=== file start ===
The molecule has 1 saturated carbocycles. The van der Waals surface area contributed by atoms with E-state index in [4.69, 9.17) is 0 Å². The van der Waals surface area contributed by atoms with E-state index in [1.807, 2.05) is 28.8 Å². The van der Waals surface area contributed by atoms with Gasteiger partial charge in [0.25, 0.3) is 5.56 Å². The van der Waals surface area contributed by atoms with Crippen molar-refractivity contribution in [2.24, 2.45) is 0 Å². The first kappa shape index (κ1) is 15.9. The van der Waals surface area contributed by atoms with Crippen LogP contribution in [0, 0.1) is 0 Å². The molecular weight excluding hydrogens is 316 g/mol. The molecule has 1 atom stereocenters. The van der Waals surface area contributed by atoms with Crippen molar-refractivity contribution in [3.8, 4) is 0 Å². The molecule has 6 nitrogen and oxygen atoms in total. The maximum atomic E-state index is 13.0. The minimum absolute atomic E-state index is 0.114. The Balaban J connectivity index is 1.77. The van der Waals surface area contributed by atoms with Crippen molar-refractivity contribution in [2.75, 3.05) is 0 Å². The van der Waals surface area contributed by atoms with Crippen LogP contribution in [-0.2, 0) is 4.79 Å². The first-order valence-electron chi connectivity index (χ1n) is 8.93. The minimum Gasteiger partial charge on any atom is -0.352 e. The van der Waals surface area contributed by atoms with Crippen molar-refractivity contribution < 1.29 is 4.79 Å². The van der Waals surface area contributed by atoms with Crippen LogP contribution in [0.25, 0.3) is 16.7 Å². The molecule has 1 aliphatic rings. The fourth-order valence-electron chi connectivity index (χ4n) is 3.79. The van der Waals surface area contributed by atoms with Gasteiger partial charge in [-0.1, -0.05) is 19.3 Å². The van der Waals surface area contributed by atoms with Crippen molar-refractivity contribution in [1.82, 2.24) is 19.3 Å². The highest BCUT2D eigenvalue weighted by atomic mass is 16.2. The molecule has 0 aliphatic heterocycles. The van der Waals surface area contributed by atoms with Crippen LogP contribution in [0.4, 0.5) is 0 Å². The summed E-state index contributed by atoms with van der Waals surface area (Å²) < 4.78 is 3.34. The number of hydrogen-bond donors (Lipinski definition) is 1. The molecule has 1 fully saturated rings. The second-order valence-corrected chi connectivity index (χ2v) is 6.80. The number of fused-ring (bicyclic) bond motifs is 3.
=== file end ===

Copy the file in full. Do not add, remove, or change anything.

The molecule has 1 saturated carbocycles. The van der Waals surface area contributed by atoms with E-state index in [4.69, 9.17) is 0 Å². The van der Waals surface area contributed by atoms with E-state index in [1.807, 2.05) is 28.8 Å². The van der Waals surface area contributed by atoms with Gasteiger partial charge in [0.25, 0.3) is 5.56 Å². The van der Waals surface area contributed by atoms with Crippen molar-refractivity contribution in [2.24, 2.45) is 0 Å². The first kappa shape index (κ1) is 15.9. The van der Waals surface area contributed by atoms with Crippen LogP contribution in [0, 0.1) is 0 Å². The molecular weight excluding hydrogens is 316 g/mol. The molecule has 1 atom stereocenters. The van der Waals surface area contributed by atoms with Crippen molar-refractivity contribution in [3.8, 4) is 0 Å². The molecule has 6 nitrogen and oxygen atoms in total. The maximum atomic E-state index is 13.0. The minimum absolute atomic E-state index is 0.114. The Balaban J connectivity index is 1.77. The van der Waals surface area contributed by atoms with Crippen molar-refractivity contribution in [2.75, 3.05) is 0 Å². The van der Waals surface area contributed by atoms with Crippen LogP contribution in [-0.2, 0) is 4.79 Å². The first-order valence-electron chi connectivity index (χ1n) is 8.93. The minimum Gasteiger partial charge on any atom is -0.352 e. The van der Waals surface area contributed by atoms with Crippen molar-refractivity contribution < 1.29 is 4.79 Å². The van der Waals surface area contributed by atoms with Crippen LogP contribution in [0.25, 0.3) is 16.7 Å². The molecule has 1 aliphatic rings. The fourth-order valence-electron chi connectivity index (χ4n) is 3.79. The van der Waals surface area contributed by atoms with Gasteiger partial charge in [-0.1, -0.05) is 19.3 Å². The van der Waals surface area contributed by atoms with Crippen molar-refractivity contribution in [1.82, 2.24) is 19.3 Å². The highest BCUT2D eigenvalue weighted by atomic mass is 16.2. The molecule has 0 aliphatic heterocycles. The van der Waals surface area contributed by atoms with Crippen LogP contribution in [0.4, 0.5) is 0 Å². The summed E-state index contributed by atoms with van der Waals surface area (Å²) < 4.78 is 3.34. The number of hydrogen-bond donors (Lipinski definition) is 1. The molecule has 1 fully saturated rings. The second-order valence-corrected chi connectivity index (χ2v) is 6.80. The number of fused-ring (bicyclic) bond motifs is 3.